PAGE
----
It may seem obvious, but up till now, it has been an after-thought, understanding the origins (lineage/provenance) of the market data used by financial institutions to trade and participate in financial markets is becoming an increasingly vital consideration when developing trading, risk, and regulatory strategies. One that brings a competitive edge.
The days of a consolidated feed from a vendor like a Bloomberg, or Refinitiv, which include multiple types of data points (Contributed Prices, Indicators of Interest (IoIs), Tradable Prices, Traded Prices) from a plethora of contributors to create data volume is certainly not over, but definitely being supplanted by an urgent need to know the data’s pedigree, i.e. ‘Origin of the Data Species’
The question is why? And there are 3 fundamental answers, the first driving the second, leading to the third.
1. Regulators. Fundamental Review of the Trading Book (FRTB), and other regulations are now far more specific about what data is taken into financial institutions for risk, compliance, statutory reporting, and other purposes, and critically the regulators are now also defining the data characteristics. This means knowing all about data sources providing the information.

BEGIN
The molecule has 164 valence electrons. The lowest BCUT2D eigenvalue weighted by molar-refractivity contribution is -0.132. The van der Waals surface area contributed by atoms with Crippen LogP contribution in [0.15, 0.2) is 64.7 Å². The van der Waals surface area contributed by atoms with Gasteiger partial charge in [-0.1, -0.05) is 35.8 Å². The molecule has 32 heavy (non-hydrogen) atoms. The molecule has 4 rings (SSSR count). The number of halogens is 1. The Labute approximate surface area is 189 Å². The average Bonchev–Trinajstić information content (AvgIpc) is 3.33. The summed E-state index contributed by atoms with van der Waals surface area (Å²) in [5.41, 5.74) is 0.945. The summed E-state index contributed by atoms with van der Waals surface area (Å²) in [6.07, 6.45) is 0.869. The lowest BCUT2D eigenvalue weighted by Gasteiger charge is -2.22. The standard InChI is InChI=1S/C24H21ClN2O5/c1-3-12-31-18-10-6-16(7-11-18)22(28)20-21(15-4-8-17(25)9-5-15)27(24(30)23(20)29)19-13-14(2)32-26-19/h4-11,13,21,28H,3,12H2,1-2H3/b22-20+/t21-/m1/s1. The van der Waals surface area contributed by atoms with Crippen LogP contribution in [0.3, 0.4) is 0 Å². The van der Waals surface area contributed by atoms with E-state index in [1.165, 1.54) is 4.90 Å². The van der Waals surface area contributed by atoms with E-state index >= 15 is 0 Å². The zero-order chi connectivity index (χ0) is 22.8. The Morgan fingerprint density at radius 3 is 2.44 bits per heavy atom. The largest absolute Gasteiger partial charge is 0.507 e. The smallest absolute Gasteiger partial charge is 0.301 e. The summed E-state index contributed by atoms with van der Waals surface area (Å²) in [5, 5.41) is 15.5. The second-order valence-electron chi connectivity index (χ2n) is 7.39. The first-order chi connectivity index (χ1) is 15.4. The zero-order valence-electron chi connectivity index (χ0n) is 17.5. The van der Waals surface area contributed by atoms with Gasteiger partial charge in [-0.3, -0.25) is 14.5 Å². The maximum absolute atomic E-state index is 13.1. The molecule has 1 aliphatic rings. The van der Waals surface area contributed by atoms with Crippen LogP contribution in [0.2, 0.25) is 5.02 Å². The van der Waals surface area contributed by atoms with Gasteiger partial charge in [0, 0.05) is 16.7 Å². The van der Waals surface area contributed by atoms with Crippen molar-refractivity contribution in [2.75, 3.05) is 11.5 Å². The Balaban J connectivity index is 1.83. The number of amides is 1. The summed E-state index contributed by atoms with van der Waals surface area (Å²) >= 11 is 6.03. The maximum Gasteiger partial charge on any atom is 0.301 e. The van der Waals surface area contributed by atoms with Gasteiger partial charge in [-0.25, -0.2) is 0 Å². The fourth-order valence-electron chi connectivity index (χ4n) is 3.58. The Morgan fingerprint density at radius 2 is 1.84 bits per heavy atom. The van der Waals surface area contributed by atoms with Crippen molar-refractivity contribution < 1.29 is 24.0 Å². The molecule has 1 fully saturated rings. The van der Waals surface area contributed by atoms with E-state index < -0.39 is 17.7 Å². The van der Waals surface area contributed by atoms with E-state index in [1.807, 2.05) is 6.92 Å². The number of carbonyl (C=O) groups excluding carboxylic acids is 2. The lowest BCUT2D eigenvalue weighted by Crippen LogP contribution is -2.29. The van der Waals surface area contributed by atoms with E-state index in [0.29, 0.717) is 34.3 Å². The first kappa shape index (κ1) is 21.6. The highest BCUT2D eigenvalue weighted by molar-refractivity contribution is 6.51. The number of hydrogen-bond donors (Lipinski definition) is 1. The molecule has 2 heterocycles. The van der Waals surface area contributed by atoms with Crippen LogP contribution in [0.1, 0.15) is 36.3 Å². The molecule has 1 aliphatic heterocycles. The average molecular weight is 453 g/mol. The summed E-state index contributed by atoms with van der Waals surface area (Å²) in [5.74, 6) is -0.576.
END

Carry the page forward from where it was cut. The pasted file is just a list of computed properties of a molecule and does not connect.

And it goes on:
2. Risk and Compliance. When an event that triggers a trade or flags a risk, it is based upon the data being ingested into the application creating that event. Now responsible managers want to know if the data triggering an event comes from a trusted source, for instance, is that FX trade being based upon a rate from Barclays or the Bank of Krakatoa? Using a consolidated feed there is no way of knowing who provided the price triggering the event.
3. Defining the data sources in the market, and by pro-actively selecting preferred (and new) sources the Bank can have confidence in data provenance, apply decision tools and gain competitive advantages.
Like how Charles Darwin observed in nature, data itself is the result of an evolutionary process which is dependent upon purpose and usage, which also dynamically adapts to the environment of the market it services.
This presentation analyses the origins of data and the importance of knowing its lineage to financial market players.